From the beginning, the charm of this play radiates through to the audience. Without giving too much away, the play examines the way that people sometimes feel the need to hide parts of their personality that they feel won’t be socially acceptable. A judgemental society sometimes holds back an individual’s need to be themselves. At a time when social media accentuates and scrutinises our differences, this play is a reminder, that we have simply re-packaged how we judge people, who are perceived to be different.
The well-balanced stage meant that for the audience, there were no blank empty spaces and the cast had space to move around, as you would when working in a store. The script was well written and very humorous, and the costumes were very 1980’s. The humour created warmth in its delivery, and anyone watching this play who lived through the 1980’s, would leave the theatre with a feeling of nostalgia.
Four Woke Baes by Jonathan Caren - Ashton Hayes Theatre Club
Dez (David Lee), is engaged to be married, and has decided to go camping with his buddies for his stag party. Set in America, we see four adult men supposedly having some male bonding, cooking on the barbie, drinking beer and telling stories.
Sean (Martin Bernado), is a divorced musician, Andre (Dylan White), has been married for 19 years and Boardman (James Whitelock), is very single.
What initially starts off as reminiscences about the past, leads Andre to discuss his stag night, where a stripper was hired, and everything that occurred later that led to his friend Joey’s divorce. At the beginning of the play, Dez recites a monologue explaining why he is dubious about marriage as when he was young, his parents’ marriage ended, after they both had affairs.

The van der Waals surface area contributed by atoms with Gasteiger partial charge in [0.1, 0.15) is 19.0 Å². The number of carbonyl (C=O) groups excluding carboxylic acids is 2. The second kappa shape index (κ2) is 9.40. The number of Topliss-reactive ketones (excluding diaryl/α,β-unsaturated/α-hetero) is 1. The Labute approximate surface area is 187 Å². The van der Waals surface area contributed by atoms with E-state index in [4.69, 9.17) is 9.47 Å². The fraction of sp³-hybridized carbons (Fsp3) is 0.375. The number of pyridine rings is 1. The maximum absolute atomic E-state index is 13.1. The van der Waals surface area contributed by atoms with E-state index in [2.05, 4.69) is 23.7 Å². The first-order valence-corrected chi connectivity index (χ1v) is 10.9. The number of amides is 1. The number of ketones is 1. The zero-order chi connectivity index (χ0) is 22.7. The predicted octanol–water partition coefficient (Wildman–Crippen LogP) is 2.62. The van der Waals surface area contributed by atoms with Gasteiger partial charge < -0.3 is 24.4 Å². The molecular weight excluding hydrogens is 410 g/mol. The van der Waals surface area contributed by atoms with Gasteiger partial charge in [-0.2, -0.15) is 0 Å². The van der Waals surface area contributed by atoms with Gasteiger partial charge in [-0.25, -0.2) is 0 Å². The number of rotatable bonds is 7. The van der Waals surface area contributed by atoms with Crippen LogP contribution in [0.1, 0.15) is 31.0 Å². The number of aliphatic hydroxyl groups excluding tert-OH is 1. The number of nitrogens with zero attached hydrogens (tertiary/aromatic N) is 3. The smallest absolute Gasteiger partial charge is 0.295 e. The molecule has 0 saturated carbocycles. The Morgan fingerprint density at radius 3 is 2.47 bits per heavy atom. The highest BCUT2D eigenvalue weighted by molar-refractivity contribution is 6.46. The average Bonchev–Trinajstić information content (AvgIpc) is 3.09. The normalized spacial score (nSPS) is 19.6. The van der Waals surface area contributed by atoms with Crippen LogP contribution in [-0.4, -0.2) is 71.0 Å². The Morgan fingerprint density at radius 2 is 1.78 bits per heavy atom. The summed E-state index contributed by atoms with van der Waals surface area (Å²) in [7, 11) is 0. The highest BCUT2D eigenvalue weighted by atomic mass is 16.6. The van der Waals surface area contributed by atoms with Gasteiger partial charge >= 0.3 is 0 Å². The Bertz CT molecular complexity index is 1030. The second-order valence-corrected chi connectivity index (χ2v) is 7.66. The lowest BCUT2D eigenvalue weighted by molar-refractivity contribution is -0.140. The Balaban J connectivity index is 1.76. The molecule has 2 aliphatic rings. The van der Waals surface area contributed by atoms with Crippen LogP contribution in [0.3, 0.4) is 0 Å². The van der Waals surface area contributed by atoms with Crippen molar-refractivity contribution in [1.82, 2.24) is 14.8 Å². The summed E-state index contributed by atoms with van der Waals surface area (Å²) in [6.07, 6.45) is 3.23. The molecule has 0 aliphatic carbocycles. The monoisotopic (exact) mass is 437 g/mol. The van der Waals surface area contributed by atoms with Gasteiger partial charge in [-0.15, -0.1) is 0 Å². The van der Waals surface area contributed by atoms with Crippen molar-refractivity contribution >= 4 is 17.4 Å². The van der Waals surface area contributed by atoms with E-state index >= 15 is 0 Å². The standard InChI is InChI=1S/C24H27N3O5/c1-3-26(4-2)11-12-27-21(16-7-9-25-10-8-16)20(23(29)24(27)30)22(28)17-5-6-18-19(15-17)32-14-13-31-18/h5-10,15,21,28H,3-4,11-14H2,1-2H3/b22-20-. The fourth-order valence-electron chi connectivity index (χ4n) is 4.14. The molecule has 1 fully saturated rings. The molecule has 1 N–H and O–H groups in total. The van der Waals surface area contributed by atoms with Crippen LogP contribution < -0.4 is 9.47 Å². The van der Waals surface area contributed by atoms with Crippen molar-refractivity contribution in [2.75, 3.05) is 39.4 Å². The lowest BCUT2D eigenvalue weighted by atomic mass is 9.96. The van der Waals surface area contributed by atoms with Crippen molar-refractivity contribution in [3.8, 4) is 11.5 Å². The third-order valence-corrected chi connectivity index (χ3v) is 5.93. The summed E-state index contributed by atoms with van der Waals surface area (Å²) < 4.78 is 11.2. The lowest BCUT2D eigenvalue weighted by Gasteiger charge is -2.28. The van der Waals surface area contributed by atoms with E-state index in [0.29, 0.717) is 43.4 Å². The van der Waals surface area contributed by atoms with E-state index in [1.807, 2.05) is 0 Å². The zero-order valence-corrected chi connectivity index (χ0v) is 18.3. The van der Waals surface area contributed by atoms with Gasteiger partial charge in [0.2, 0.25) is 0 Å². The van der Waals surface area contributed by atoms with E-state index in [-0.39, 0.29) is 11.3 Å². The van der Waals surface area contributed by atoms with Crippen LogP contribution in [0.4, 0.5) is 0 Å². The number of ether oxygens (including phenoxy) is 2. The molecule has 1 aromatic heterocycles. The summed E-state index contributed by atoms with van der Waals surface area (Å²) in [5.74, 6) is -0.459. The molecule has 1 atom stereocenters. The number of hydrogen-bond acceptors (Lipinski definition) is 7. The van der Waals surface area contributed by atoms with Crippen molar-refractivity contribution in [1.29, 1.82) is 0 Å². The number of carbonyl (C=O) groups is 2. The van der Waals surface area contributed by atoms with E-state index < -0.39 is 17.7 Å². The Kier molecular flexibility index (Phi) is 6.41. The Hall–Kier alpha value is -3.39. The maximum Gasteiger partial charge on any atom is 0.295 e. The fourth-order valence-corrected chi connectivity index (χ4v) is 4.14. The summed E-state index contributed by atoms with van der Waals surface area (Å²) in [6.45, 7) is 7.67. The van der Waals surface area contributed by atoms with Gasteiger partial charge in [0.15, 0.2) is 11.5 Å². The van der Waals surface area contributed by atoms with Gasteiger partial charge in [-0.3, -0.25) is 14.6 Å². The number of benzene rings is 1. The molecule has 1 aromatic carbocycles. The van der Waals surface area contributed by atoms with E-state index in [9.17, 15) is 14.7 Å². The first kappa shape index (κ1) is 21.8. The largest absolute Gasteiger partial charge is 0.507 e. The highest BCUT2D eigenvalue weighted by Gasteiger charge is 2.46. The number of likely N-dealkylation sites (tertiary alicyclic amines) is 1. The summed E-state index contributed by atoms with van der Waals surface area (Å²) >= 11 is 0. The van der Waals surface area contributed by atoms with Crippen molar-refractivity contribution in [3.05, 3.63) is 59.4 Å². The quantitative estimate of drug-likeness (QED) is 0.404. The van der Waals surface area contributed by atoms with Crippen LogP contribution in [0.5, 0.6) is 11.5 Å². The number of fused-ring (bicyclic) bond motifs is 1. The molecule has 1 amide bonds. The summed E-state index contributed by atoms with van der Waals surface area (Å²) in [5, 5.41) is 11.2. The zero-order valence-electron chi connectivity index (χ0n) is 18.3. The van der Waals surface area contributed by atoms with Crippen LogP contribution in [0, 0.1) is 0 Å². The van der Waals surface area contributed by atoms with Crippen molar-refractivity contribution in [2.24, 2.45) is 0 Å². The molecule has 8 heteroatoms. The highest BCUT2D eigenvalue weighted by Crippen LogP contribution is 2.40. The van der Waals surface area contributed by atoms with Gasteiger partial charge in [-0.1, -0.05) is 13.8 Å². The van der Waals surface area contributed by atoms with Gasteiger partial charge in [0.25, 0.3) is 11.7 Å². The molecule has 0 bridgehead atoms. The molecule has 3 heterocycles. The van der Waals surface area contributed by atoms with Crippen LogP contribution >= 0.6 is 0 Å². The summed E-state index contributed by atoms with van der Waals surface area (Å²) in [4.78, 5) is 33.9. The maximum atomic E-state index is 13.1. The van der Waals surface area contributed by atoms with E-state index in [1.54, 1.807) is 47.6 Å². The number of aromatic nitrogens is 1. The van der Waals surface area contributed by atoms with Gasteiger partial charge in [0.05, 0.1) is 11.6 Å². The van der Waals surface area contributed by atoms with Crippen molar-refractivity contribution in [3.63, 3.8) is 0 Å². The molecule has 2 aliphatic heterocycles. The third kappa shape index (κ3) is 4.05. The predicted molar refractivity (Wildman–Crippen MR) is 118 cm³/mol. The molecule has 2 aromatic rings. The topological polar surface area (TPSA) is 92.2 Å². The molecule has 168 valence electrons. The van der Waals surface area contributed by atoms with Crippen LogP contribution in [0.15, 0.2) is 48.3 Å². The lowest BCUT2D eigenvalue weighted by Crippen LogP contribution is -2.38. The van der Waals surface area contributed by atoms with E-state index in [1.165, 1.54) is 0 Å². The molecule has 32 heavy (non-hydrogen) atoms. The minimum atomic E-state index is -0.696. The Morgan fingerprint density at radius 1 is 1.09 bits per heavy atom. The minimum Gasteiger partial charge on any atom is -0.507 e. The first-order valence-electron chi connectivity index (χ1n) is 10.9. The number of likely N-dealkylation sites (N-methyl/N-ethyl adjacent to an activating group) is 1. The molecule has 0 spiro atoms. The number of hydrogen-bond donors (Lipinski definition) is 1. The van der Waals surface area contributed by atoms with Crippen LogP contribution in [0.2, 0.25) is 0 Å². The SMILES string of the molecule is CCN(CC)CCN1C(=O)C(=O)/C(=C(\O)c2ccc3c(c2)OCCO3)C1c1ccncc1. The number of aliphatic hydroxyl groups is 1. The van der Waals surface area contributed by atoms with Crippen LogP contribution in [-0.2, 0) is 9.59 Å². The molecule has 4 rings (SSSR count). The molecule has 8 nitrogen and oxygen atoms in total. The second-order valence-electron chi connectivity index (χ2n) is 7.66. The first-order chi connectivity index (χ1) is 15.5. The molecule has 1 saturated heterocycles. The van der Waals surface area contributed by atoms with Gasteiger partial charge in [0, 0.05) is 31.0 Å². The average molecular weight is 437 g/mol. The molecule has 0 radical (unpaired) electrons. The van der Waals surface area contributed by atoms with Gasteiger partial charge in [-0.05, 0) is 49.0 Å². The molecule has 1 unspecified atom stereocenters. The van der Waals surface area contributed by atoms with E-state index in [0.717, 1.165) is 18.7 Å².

To throw something else into the melting pot, Emma (Nita Lawton), arrives at the camp, telling them that they have camped on her pitch. She is travelling alone and decides that it is too dark to go elsewhere, so she will just pitch her tent there for the night and the guys can move to their own pitch in the morning.
They invite her to join them, sharing their beer, but tension builds escalate as the conversation continues the theme of relationships and sex.
Exploring the subject of relationships and monogamy, Jonathan Caren’s play examines our attitude towards love and sex and the dynamics within a loving relationship. The staging of this play was effective in its design which created the impression that the guys were camped in a wood. The tents at the back of the stage, the deckchairs for seating and the beer and barbecue meant that the feeling of buddies hanging out together to do guy stuff, really came across. The personalities of the guys were so different, that the interaction between them was interesting, as they attacked the dialogue from different perspectives. Emma’s arrival created the right amount of tension in the group, as they all wanted her attention for different reasons.
The lighting helped to create the feeling of night-time, with an eeriness, but we needed to see a contrast when morning came, as daylight appeared.
A well thought out, well written play, that was enhanced by its implementation.
The Festival has one more session – Sunday 15th March at 2pm. It promises to spotlight new One-Act plays produced by our own local Amateur Companies.